Lone Mexican wolf leaves mark in summer out west

Sedona Red Rock News (Original) Posted August 26, 2021 by Scott Shumaker

A young Mexican gray wolf’s summer adventure outside Flagstaff came to a close last week, and wildlife officials hope he’s a bachelor in paradise in his new home in the core Mexican wolf recovery area in eastern Arizona.

Anubis, as the wolf was named by seventh-grade students, left his birth pack in New Mexico in May and traveled 400 miles to the Coconino Plateau above Sedona — part of natural “dispersing” behavior to find a mate.

The Sedona Red Rock News reported about Anubis in June, when rare national forest closures gave the young wolf the full run of Coconino and Kaibab National Forests. This past winter, Anubis was captured and fitted with a radio collar allowing both wildlife officials and the public to track his whereabouts.

During his stay in Northern Arizona, Anubis survived extreme heat and drought, forest fires and a month with record rainfall. He also eluded at least one capture attempt early in the summer, when extreme heat hampered an opera­tion involving a helicopter.

But on Aug. 15, a biolo­gist successfully darted the 1-and-a-half-year-old wolf before officials transported and released him in Apache National Forest in eastern Arizona, “alive and well,” according to Jim deVos, Mexican wolf program coordinator for Arizona Game and Fish Department.

deVos said the wolf crossed I-40 at least three times and was spotted by six people during his stay.

Though far from home and close at times to popu­lated areas, the “cunning” wolf, as wolf conserva­tion advocate Emily Renn described him, managed to stay out of harm’s way for four months.

Other Mexican wolves that have dispersed to the area have not fared so well. Multiple Mexican wolves have been struck by cars near Flagstaff and one was shot outside Williams.

deVos said the decision to relocate Anubis took into consideration “what’s best for the wolf, what’s best for the public, and what’s best for [Mexican wolf] recovery.”

The agency underscored the wolf’s frequent prox­imity to low density resi­dential areas as a particu­larly concerning behavior.

“He’d go from one area to another area, [and] no matter where he moved, he homed in on residential areas,” deVos said. “He just would not stay away from housing developments.”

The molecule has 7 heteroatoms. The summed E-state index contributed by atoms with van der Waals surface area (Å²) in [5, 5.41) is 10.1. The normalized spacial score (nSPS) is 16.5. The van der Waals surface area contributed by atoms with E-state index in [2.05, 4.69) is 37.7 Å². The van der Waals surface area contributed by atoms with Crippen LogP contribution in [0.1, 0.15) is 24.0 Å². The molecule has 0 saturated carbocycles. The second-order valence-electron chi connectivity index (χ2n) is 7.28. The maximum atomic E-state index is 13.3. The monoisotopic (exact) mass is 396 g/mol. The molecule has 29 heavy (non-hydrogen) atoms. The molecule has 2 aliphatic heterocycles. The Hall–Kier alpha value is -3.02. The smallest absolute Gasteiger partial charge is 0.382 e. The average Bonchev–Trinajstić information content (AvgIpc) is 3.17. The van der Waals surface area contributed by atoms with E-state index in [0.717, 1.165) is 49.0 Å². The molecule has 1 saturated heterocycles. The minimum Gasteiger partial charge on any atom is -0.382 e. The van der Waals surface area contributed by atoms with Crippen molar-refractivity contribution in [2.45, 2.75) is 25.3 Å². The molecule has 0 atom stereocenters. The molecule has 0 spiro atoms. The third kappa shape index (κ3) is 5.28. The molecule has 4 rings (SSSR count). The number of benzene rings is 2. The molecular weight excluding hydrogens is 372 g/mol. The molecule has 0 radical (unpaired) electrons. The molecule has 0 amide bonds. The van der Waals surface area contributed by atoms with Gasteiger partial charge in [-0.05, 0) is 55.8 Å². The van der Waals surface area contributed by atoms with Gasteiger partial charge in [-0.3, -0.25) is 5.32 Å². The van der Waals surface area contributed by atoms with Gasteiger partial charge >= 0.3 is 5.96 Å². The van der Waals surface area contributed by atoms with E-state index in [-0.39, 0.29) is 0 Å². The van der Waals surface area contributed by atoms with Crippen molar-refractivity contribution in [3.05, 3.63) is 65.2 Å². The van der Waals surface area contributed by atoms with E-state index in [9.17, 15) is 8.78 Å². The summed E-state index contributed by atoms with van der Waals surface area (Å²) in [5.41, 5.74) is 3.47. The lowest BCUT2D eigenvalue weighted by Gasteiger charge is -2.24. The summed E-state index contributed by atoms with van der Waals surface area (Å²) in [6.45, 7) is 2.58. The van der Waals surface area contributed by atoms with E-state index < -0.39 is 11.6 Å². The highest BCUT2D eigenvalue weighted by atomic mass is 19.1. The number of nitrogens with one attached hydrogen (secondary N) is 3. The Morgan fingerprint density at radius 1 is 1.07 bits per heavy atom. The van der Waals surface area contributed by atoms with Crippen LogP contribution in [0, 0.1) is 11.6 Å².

Anubis was healthy at capture, deVos said, and he hopes that the young male, now that he’s in an area with more wolves, “finds a mate and makes babies,” contributing to the species’ recovery.

“I think it’s a good outcome,” he said.

deVos said the agency also weighed the views of wolf advocacy groups like Grand Canyon Wolf Recovery Project, based in Flagstaff, which argued for letting Anubis stay in the area.

Renn, the group’s execu­tive director, said she was “sad and disappointed” to learn of Anubis’ reloca­tion. She was also skep­tical of the need to relocate Anubis. She had not heard of the wolf interacting with people or domestic animals. She said there was a positive response from the local community, too.

“People thought it was cool that a rare animal was in the forest,” she said.

For Renn, Anubis’ summer in Flagstaff provides evidence that the area is part of the wolves’ natural habitat and should be part of their long-term recovery. The public will have a chance to comment on Mexican wolf manage­ment when the U.S. Fish and Wildlife Service releases a draft environ­mental impact statement for wolf recovery, possibly this fall.

Renn pointed out that Anubis ’ four-month sojourn may have left a more concrete legacy around Flagstaff — scent marks.

“The longer they stay here, the more they leave a scent mark for other wolves,” which may attract other dispersing wolves, she said.